I dragged a polar fleece out of my pack, put it on over my wet shirt, and followed Marta up past Star Lake in the col between Mount Adams and Mount Madison, and down a short rock trail to the Appalachian Mountain Club’s Madison Hut, the oldest of the hut system in the range. A work crew was busy digging out rocks around the recently renovated bunkhouse and dining room. We said hi, popped inside (where Gus was immediately banished), refilled a water bottle, and inspected the bunk rooms where beds stacked four high with ladders offer a place to spend the night for a modest fee (reservations are necessary as demand is very high).

“They’d evict me for snoring, ” I observed, but Marta said the place was a “symphony”  when filled to capacity.

We decided to eat our lunch on the peak of Mount Madison, a few hundred feet above us to the east. We climbed to the summit via a segment of the famous Appalachian Trail that runs from Georgia to Maine,  slowly picking our way up the boulders and scree to the summit, a very stark and exposed knob with magnificent vistas all the way around. I shucked my pack, unwrapped a turkey, bacon and avocado sandwich, and shooed away bee after bee homing in on the only food for miles around.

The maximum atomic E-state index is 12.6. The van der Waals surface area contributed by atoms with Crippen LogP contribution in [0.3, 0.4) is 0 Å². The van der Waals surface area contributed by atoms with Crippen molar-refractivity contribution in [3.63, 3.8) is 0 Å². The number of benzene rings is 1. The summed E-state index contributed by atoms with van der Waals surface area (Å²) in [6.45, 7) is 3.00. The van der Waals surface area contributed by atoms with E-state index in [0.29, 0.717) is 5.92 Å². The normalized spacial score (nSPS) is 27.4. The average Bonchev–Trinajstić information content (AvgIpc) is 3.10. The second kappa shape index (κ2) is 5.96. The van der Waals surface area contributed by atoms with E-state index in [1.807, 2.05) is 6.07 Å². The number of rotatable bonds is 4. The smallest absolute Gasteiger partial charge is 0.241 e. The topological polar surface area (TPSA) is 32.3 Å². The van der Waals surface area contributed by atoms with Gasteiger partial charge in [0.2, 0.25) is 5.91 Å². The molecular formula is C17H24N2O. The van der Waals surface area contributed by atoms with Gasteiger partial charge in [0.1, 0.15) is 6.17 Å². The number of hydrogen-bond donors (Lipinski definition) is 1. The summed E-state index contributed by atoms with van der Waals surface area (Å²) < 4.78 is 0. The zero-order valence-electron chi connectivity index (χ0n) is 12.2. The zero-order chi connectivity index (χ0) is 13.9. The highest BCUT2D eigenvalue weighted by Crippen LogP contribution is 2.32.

Stopping for lunch was not my best move. The four-hour ascent had thoroughly worked my legs and suddenly stopping caused them to cramp and go beserk with lactic acid. Sweating and drinking as much as I had during the morning had washed most of the salt and electrolytes out of my system. I started to see the symptoms when my hands  began to cramp into claws and my hamstrings went into knots.

It was going to be a long descent.